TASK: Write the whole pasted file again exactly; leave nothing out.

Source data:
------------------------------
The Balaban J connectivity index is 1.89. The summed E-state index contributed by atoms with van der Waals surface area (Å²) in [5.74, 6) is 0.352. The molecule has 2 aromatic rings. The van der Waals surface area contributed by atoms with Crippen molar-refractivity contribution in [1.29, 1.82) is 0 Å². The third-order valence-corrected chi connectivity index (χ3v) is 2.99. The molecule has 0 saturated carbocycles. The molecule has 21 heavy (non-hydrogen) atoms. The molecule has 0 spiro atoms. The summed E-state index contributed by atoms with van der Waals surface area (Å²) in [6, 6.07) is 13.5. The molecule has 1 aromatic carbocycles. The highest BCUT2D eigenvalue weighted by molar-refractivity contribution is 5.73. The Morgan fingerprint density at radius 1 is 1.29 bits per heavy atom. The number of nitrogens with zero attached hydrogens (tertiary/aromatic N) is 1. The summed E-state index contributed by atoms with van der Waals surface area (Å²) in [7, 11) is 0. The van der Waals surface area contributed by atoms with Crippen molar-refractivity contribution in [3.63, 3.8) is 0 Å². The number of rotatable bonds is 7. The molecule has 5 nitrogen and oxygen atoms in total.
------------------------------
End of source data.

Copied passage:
The Balaban J connectivity index is 1.89. The summed E-state index contributed by atoms with van der Waals surface area (Å²) in [5.74, 6) is 0.352. The molecule has 2 aromatic rings. The van der Waals surface area contributed by atoms with Crippen molar-refractivity contribution in [1.29, 1.82) is 0 Å². The third-order valence-corrected chi connectivity index (χ3v) is 2.99. The molecule has 0 saturated carbocycles. The molecule has 21 heavy (non-hydrogen) atoms. The molecule has 0 spiro atoms. The summed E-state index contributed by atoms with van der Waals surface area (Å²) in [6, 6.07) is 13.5. The molecule has 1 aromatic carbocycles. The highest BCUT2D eigenvalue weighted by molar-refractivity contribution is 5.73. The Morgan fingerprint density at radius 1 is 1.29 bits per heavy atom. The number of nitrogens with zero attached hydrogens (tertiary/aromatic N) is 1. The summed E-state index contributed by atoms with van der Waals surface area (Å²) in [7, 11) is 0. The van der Waals surface area contributed by atoms with Crippen molar-refractivity contribution in [3.63, 3.8) is 0 Å². The number of rotatable bonds is 7. The molecule has 5 nitrogen and oxygen atoms in total.